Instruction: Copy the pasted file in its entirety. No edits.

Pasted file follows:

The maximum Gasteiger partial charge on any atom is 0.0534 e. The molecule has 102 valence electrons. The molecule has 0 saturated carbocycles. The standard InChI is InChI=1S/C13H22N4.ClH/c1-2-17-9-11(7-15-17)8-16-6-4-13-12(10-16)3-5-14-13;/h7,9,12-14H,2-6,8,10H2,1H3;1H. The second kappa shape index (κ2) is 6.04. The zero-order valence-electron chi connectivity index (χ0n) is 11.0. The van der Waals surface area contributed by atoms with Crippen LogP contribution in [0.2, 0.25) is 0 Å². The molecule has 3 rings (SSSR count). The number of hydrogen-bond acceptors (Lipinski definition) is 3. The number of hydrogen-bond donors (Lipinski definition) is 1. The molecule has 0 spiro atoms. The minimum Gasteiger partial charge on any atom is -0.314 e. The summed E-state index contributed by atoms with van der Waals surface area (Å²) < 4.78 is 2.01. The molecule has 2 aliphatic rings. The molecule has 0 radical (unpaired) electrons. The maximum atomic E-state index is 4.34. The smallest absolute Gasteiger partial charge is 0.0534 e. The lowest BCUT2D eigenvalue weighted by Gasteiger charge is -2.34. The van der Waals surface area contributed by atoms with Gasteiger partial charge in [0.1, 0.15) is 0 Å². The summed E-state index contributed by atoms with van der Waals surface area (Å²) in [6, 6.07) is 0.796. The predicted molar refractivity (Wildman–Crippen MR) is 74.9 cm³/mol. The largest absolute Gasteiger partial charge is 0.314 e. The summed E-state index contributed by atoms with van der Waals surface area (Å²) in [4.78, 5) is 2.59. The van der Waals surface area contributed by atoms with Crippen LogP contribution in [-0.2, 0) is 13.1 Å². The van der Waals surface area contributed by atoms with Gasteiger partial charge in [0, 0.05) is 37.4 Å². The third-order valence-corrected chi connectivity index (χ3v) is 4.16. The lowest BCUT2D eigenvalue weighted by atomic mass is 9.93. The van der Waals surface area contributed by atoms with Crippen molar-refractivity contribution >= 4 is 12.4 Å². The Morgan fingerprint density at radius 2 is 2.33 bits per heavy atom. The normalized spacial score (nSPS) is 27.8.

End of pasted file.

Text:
The maximum Gasteiger partial charge on any atom is 0.0534 e. The molecule has 102 valence electrons. The molecule has 0 saturated carbocycles. The standard InChI is InChI=1S/C13H22N4.ClH/c1-2-17-9-11(7-15-17)8-16-6-4-13-12(10-16)3-5-14-13;/h7,9,12-14H,2-6,8,10H2,1H3;1H. The second kappa shape index (κ2) is 6.04. The zero-order valence-electron chi connectivity index (χ0n) is 11.0. The van der Waals surface area contributed by atoms with Crippen LogP contribution in [0.2, 0.25) is 0 Å². The molecule has 3 rings (SSSR count). The number of hydrogen-bond acceptors (Lipinski definition) is 3. The number of hydrogen-bond donors (Lipinski definition) is 1. The molecule has 0 spiro atoms. The minimum Gasteiger partial charge on any atom is -0.314 e. The summed E-state index contributed by atoms with van der Waals surface area (Å²) < 4.78 is 2.01. The molecule has 2 aliphatic rings. The molecule has 0 radical (unpaired) electrons. The maximum atomic E-state index is 4.34. The smallest absolute Gasteiger partial charge is 0.0534 e. The lowest BCUT2D eigenvalue weighted by Gasteiger charge is -2.34. The van der Waals surface area contributed by atoms with Gasteiger partial charge in [0.1, 0.15) is 0 Å². The summed E-state index contributed by atoms with van der Waals surface area (Å²) in [6, 6.07) is 0.796. The predicted molar refractivity (Wildman–Crippen MR) is 74.9 cm³/mol. The largest absolute Gasteiger partial charge is 0.314 e. The summed E-state index contributed by atoms with van der Waals surface area (Å²) in [4.78, 5) is 2.59. The van der Waals surface area contributed by atoms with Crippen LogP contribution in [-0.2, 0) is 13.1 Å². The van der Waals surface area contributed by atoms with Gasteiger partial charge in [0, 0.05) is 37.4 Å². The third-order valence-corrected chi connectivity index (χ3v) is 4.16. The lowest BCUT2D eigenvalue weighted by atomic mass is 9.93. The van der Waals surface area contributed by atoms with Crippen molar-refractivity contribution >= 4 is 12.4 Å². The Morgan fingerprint density at radius 2 is 2.33 bits per heavy atom. The normalized spacial score (nSPS) is 27.8.